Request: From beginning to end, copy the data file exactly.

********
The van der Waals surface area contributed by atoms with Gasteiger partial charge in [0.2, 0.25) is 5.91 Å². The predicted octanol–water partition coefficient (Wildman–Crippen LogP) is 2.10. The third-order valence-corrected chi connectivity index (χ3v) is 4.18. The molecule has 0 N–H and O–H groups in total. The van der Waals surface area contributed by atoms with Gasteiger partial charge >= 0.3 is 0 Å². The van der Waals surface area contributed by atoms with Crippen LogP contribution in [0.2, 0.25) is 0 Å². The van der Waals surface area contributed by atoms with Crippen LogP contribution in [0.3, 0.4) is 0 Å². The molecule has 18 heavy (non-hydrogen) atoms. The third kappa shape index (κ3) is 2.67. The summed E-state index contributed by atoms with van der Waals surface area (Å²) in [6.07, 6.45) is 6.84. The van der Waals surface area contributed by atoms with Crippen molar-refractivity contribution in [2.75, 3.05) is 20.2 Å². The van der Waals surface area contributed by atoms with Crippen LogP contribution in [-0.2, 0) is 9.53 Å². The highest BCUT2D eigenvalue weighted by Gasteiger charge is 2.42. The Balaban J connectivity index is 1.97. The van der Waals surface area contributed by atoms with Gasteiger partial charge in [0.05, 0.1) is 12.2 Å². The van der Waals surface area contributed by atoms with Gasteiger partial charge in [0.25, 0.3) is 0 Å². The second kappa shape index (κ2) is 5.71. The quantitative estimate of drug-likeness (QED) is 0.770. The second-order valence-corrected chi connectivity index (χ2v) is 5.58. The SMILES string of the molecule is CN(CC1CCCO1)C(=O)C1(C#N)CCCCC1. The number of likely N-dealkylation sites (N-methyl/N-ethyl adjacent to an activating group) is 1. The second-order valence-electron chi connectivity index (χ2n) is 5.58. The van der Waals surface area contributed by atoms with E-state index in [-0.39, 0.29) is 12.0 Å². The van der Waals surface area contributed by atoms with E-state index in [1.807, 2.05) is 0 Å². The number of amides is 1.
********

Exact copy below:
The van der Waals surface area contributed by atoms with Gasteiger partial charge in [0.2, 0.25) is 5.91 Å². The predicted octanol–water partition coefficient (Wildman–Crippen LogP) is 2.10. The third-order valence-corrected chi connectivity index (χ3v) is 4.18. The molecule has 0 N–H and O–H groups in total. The van der Waals surface area contributed by atoms with Gasteiger partial charge >= 0.3 is 0 Å². The van der Waals surface area contributed by atoms with Crippen LogP contribution in [0.2, 0.25) is 0 Å². The van der Waals surface area contributed by atoms with Crippen LogP contribution in [0.3, 0.4) is 0 Å². The molecule has 18 heavy (non-hydrogen) atoms. The third kappa shape index (κ3) is 2.67. The summed E-state index contributed by atoms with van der Waals surface area (Å²) in [6.07, 6.45) is 6.84. The van der Waals surface area contributed by atoms with Crippen molar-refractivity contribution in [2.75, 3.05) is 20.2 Å². The van der Waals surface area contributed by atoms with Crippen LogP contribution in [-0.2, 0) is 9.53 Å². The highest BCUT2D eigenvalue weighted by Gasteiger charge is 2.42. The Balaban J connectivity index is 1.97. The van der Waals surface area contributed by atoms with Gasteiger partial charge in [0.05, 0.1) is 12.2 Å². The van der Waals surface area contributed by atoms with Gasteiger partial charge in [0.25, 0.3) is 0 Å². The second kappa shape index (κ2) is 5.71. The quantitative estimate of drug-likeness (QED) is 0.770. The second-order valence-corrected chi connectivity index (χ2v) is 5.58. The SMILES string of the molecule is CN(CC1CCCO1)C(=O)C1(C#N)CCCCC1. The number of likely N-dealkylation sites (N-methyl/N-ethyl adjacent to an activating group) is 1. The second-order valence-electron chi connectivity index (χ2n) is 5.58. The van der Waals surface area contributed by atoms with E-state index in [-0.39, 0.29) is 12.0 Å². The van der Waals surface area contributed by atoms with E-state index in [1.807, 2.05) is 0 Å². The number of amides is 1.